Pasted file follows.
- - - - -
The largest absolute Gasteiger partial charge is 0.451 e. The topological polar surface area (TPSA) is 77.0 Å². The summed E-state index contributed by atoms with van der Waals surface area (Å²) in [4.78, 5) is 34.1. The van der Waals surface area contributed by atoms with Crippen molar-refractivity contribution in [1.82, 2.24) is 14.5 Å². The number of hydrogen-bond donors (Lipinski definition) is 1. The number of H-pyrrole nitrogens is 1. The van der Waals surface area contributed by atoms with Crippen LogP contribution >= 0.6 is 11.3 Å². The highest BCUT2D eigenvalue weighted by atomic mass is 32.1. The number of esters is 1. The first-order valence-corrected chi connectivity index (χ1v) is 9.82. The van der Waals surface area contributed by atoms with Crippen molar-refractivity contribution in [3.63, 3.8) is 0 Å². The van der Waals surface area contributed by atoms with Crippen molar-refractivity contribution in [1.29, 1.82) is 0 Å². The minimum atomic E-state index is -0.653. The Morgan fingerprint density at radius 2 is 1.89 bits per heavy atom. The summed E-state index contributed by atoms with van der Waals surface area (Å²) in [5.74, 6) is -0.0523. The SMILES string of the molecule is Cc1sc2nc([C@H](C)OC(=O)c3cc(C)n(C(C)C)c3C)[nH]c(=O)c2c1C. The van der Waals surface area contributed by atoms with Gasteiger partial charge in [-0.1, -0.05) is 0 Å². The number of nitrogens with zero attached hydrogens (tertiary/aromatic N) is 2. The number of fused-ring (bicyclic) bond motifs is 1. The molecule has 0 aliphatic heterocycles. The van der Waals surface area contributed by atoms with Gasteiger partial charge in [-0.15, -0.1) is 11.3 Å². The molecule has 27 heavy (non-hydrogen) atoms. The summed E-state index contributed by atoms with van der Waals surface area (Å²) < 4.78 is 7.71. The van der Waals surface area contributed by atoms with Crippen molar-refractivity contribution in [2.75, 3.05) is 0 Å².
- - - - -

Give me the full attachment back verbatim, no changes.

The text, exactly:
The largest absolute Gasteiger partial charge is 0.451 e. The topological polar surface area (TPSA) is 77.0 Å². The summed E-state index contributed by atoms with van der Waals surface area (Å²) in [4.78, 5) is 34.1. The van der Waals surface area contributed by atoms with Crippen molar-refractivity contribution in [1.82, 2.24) is 14.5 Å². The number of hydrogen-bond donors (Lipinski definition) is 1. The number of H-pyrrole nitrogens is 1. The van der Waals surface area contributed by atoms with Crippen LogP contribution >= 0.6 is 11.3 Å². The highest BCUT2D eigenvalue weighted by atomic mass is 32.1. The number of esters is 1. The first-order valence-corrected chi connectivity index (χ1v) is 9.82. The van der Waals surface area contributed by atoms with Crippen molar-refractivity contribution in [3.63, 3.8) is 0 Å². The van der Waals surface area contributed by atoms with Crippen molar-refractivity contribution in [1.29, 1.82) is 0 Å². The minimum atomic E-state index is -0.653. The Morgan fingerprint density at radius 2 is 1.89 bits per heavy atom. The summed E-state index contributed by atoms with van der Waals surface area (Å²) in [5.74, 6) is -0.0523. The SMILES string of the molecule is Cc1sc2nc([C@H](C)OC(=O)c3cc(C)n(C(C)C)c3C)[nH]c(=O)c2c1C. The van der Waals surface area contributed by atoms with Gasteiger partial charge in [-0.1, -0.05) is 0 Å². The number of nitrogens with zero attached hydrogens (tertiary/aromatic N) is 2. The number of fused-ring (bicyclic) bond motifs is 1. The molecule has 0 aliphatic heterocycles. The van der Waals surface area contributed by atoms with Gasteiger partial charge in [-0.15, -0.1) is 11.3 Å². The molecule has 27 heavy (non-hydrogen) atoms. The summed E-state index contributed by atoms with van der Waals surface area (Å²) < 4.78 is 7.71. The van der Waals surface area contributed by atoms with Crippen molar-refractivity contribution in [2.75, 3.05) is 0 Å².